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No recent development in email technology has had more impact than the rise of spam. Spam is the nickname for the mass-mail email messages that have begun to clutter the mailboxes of millions of Internet users. The messages advertise bank loans, dietary aids, charity scams, and various products and services on the theme of ephemeral gratification. Technologically, spam is just email—that's why it works. The email servers routing a message don't know whether the message was generated by an odious automation scheme or by a loved one of the recipient.

Luckily, the receiver has some options for identifying and eliminating spam. Some of the techniques used for fighting spam are based on TCP/IP principles, and are therefore relevant to this book. However, as you will see, the creators of spam are good at finding their way around the antidotes, so no solution lasts forever. Newer techniques focus primarily on analyzing the text of the email message.

When the spam industry started, recipients began to realize that much of the spam came from a few specific email addresses. Spam foes have accumulated large databases of addresses that are thought to be associated with spam. (These databases are known as blacklists. See the Open Relay Database at for an example of a blacklist of open relay SMTP servers that are, or are likely to be, used by the spam industry.) Firewalls, mail servers, or client programs can scan incoming messages for evidence of a blacklisted address.

Spammers often change IP addresses and domain names to avoid the blacklist. A blacklist is considered a good first line of defense, but it is not adequate for completely controlling spam. Spammers, in fact, sometimes use the mail servers of other unsuspecting companies to forward spam messages. As you learned earlier in this hour, an SMTP mail server simply waits for a message from a client and forwards it. The idea, of course, is that only the owners of the mail server will use it to forward messages, but a mail server that isn't properly locked down can be used by anybody, including spammers at another location (see Figure 18.7). Sometimes legitimate companies and totally innocent individuals find themselves on email blacklists because spammers are using their server as a relay.

Figure 18.7. Spammers can sometimes use someone else's unsecured and unsuspecting email server to send their messages.


Spam foes have struck back against this tactic with their own remedy. By placing the mail server inside the corporate firewall and blocking incoming SMTP requests at the firewall (see Figure 18.8), an organization protects itself from becoming a spam relay. As shown in Figure 18.8, mail clients from inside the firewall can use the mail server to forward messages, but clients located outside cannot reach the mail server. This technique is useful for controlling spam. However, it does create some limitations. A user from the home network who is traveling with a laptop or checking mail from some outside location might find it impossible to send messages without reconfiguring the email client to point to a different SMTP server.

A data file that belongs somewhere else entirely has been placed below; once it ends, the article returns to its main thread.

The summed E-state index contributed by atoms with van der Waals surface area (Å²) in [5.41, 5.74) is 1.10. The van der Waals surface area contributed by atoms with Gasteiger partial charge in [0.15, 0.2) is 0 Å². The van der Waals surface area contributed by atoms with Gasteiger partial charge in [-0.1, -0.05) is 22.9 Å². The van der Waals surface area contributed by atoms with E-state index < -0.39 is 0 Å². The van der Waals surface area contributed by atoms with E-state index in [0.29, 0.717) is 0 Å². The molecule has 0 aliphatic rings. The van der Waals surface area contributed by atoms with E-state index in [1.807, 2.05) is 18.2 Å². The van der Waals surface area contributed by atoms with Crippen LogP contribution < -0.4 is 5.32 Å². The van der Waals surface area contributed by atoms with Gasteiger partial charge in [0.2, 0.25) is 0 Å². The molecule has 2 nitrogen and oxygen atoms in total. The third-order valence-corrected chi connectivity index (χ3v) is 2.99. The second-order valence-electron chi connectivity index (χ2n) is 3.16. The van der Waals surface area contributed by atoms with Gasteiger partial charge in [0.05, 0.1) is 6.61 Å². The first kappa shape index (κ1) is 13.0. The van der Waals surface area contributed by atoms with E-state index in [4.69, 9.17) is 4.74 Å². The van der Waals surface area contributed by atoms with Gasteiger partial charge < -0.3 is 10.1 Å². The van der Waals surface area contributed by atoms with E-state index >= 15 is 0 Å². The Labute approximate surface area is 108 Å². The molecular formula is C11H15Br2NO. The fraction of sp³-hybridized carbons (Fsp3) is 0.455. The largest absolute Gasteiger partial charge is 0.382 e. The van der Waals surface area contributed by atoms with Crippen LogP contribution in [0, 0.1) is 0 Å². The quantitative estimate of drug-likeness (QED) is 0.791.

Figure 18.8. Placing the SMTP server behind a firewall and blocking incoming SMTP requests protects the server from misuse by spammers.


Other techniques for fighting spam rely on analysis of the message content. Certain terms and phrases occur more frequently in spam headers and messages. Some spam filters impound messages based on rules. For instance, a filter might impound curse words or other terms associated with gratuitous anatomical descriptions. More sophisticated methods use probabilistic techniques to analyze the word use within the message and assign a score that indicates the likelihood that a message is spam.

These sorts of methods are effective at catching spam, but they sometimes create false positives, in which legitimate messages are impounded for exhibiting a spamlike profile. The best techniques provide a means for "training" the filter, by showing it any mistaken positives so that it can recalculate the probabilities and not make the same mistake twice.

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